Restoration Demonstration Progress

Geronimo Creek, a perennial creek, is fed by natural springs and a tributary, Alligator Creek. We selected two 100-foot sections along the creek that showed moderate erosion along the stream banks. We selected the upstream section for the restoration of native vegetation and the downstream section as the control site that will not undergo restoration.

The restoration site prior to the planting restoration
The restoration site prior to the planting restoration
Control site at the beginning of the project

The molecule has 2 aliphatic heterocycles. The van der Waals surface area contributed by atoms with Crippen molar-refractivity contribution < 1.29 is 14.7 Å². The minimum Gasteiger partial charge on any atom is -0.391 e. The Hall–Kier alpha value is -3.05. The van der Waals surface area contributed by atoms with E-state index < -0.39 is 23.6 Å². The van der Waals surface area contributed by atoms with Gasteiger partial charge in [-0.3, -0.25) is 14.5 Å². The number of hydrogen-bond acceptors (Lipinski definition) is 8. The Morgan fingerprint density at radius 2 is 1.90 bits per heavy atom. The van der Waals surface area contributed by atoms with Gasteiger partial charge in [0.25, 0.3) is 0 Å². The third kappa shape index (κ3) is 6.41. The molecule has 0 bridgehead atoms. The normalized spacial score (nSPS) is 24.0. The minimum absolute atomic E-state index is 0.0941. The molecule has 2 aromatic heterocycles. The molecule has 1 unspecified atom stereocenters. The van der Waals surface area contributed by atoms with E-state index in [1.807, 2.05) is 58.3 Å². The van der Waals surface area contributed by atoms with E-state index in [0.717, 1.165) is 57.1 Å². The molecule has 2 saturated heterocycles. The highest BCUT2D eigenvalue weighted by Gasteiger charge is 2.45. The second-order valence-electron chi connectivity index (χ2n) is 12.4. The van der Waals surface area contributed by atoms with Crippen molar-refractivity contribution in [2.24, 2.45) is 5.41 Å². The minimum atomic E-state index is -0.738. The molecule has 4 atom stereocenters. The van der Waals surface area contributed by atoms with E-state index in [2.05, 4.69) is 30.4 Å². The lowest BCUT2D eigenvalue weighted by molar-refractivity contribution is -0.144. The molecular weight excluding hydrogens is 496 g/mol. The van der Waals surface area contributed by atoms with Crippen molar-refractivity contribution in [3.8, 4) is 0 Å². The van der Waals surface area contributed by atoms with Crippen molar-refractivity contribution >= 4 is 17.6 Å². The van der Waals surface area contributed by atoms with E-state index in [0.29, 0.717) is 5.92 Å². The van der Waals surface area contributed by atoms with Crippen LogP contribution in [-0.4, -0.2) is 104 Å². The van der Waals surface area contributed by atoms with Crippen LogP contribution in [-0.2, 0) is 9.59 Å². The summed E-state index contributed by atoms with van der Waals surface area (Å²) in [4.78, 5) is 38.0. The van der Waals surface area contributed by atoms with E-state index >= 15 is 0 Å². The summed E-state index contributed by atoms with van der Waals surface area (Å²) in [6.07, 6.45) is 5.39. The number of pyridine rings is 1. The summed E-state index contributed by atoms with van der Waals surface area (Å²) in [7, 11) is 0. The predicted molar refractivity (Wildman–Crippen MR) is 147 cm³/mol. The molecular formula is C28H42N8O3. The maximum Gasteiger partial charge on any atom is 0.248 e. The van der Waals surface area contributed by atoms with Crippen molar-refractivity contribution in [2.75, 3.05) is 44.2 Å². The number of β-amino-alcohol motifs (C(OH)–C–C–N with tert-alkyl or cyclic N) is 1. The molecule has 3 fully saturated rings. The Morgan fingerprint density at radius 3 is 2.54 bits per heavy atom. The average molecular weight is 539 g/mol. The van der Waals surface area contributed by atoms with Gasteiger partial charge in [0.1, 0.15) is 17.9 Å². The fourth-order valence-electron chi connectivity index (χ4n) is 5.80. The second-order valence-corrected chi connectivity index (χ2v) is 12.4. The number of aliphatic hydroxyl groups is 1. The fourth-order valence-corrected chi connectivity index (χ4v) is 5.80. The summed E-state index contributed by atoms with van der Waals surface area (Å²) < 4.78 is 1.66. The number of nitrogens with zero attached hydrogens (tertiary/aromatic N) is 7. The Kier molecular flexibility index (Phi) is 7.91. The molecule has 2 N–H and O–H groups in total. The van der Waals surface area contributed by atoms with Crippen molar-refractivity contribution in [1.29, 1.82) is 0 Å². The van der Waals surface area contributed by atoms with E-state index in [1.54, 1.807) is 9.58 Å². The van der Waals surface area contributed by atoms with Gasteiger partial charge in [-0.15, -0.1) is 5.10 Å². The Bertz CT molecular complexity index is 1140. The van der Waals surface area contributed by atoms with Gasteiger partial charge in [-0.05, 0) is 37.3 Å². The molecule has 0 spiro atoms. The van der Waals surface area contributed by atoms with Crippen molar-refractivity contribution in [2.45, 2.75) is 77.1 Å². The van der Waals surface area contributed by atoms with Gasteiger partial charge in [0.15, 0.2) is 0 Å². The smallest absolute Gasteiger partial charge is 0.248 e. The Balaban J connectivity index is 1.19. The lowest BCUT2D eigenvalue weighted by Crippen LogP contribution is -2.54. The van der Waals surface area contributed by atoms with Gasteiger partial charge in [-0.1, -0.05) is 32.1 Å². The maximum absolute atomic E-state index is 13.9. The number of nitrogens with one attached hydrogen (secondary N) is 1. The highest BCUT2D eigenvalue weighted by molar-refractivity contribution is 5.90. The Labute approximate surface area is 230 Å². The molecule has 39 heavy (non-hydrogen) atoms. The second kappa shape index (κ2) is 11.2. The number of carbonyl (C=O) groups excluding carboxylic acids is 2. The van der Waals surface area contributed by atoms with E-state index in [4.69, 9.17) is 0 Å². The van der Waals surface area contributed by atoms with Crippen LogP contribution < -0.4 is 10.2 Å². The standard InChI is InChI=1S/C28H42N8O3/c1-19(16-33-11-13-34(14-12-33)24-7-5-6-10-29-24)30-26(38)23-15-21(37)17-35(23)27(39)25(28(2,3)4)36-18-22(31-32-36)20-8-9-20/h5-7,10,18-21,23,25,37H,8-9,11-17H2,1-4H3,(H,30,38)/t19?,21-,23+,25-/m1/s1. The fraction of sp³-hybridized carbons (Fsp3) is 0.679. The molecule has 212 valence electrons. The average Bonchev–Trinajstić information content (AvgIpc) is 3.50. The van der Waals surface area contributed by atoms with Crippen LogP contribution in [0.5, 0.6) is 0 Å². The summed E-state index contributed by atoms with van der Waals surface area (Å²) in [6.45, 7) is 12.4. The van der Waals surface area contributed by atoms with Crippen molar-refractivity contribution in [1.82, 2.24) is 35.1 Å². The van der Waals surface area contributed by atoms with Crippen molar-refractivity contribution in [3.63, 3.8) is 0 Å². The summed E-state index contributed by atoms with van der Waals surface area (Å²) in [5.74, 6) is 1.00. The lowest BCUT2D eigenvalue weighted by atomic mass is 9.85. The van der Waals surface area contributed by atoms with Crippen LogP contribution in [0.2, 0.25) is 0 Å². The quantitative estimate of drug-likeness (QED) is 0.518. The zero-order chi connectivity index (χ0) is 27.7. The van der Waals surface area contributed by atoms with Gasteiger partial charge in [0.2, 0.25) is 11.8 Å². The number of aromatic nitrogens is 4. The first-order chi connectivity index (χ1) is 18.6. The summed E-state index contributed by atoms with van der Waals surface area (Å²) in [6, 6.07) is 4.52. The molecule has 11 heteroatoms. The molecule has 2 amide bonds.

Control site at the beginning of the project

Vegetation is an important aspect for stream bank stabilization. Roots help hold the soil in place reducing erosion. The above-ground portion of vegetation slows down floodwaters, dissipating the energy and allowing filtration of sediments and debris. Riparian corridors consist of a variety of species that are designated as obligate, facultative wet, facultative and upland. Obligate species grow right at the water’s edge where they survive with their roots in constantly inundated or saturated soil. Facultative wet species can grow slightly upland from the obligate species. They prefer saturated soils with seasonal inundation. Facultative species grow further up the banks of streams in slightly saturated to upland soils with tolerance to occasional flooding. Upland species prefer unsaturated soil.